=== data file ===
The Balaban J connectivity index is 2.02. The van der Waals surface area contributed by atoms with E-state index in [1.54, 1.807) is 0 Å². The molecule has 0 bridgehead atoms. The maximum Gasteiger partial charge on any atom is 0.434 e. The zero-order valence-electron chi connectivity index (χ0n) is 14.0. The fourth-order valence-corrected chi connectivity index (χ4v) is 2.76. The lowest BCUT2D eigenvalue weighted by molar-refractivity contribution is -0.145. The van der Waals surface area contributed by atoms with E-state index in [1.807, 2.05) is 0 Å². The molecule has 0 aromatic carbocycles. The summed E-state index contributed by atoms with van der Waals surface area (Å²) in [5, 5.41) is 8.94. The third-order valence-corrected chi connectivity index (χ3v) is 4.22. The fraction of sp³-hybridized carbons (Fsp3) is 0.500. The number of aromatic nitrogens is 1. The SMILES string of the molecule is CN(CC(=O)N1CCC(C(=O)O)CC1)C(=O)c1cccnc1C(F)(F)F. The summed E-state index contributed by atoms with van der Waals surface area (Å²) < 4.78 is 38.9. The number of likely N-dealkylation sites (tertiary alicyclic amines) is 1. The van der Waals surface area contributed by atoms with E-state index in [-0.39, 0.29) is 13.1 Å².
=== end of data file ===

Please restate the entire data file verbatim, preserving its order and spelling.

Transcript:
The Balaban J connectivity index is 2.02. The van der Waals surface area contributed by atoms with E-state index in [1.54, 1.807) is 0 Å². The molecule has 0 bridgehead atoms. The maximum Gasteiger partial charge on any atom is 0.434 e. The zero-order valence-electron chi connectivity index (χ0n) is 14.0. The fourth-order valence-corrected chi connectivity index (χ4v) is 2.76. The lowest BCUT2D eigenvalue weighted by molar-refractivity contribution is -0.145. The van der Waals surface area contributed by atoms with E-state index in [1.807, 2.05) is 0 Å². The molecule has 0 aromatic carbocycles. The summed E-state index contributed by atoms with van der Waals surface area (Å²) in [5, 5.41) is 8.94. The third-order valence-corrected chi connectivity index (χ3v) is 4.22. The fraction of sp³-hybridized carbons (Fsp3) is 0.500. The number of aromatic nitrogens is 1. The SMILES string of the molecule is CN(CC(=O)N1CCC(C(=O)O)CC1)C(=O)c1cccnc1C(F)(F)F. The summed E-state index contributed by atoms with van der Waals surface area (Å²) < 4.78 is 38.9. The number of likely N-dealkylation sites (tertiary alicyclic amines) is 1. The van der Waals surface area contributed by atoms with E-state index in [-0.39, 0.29) is 13.1 Å².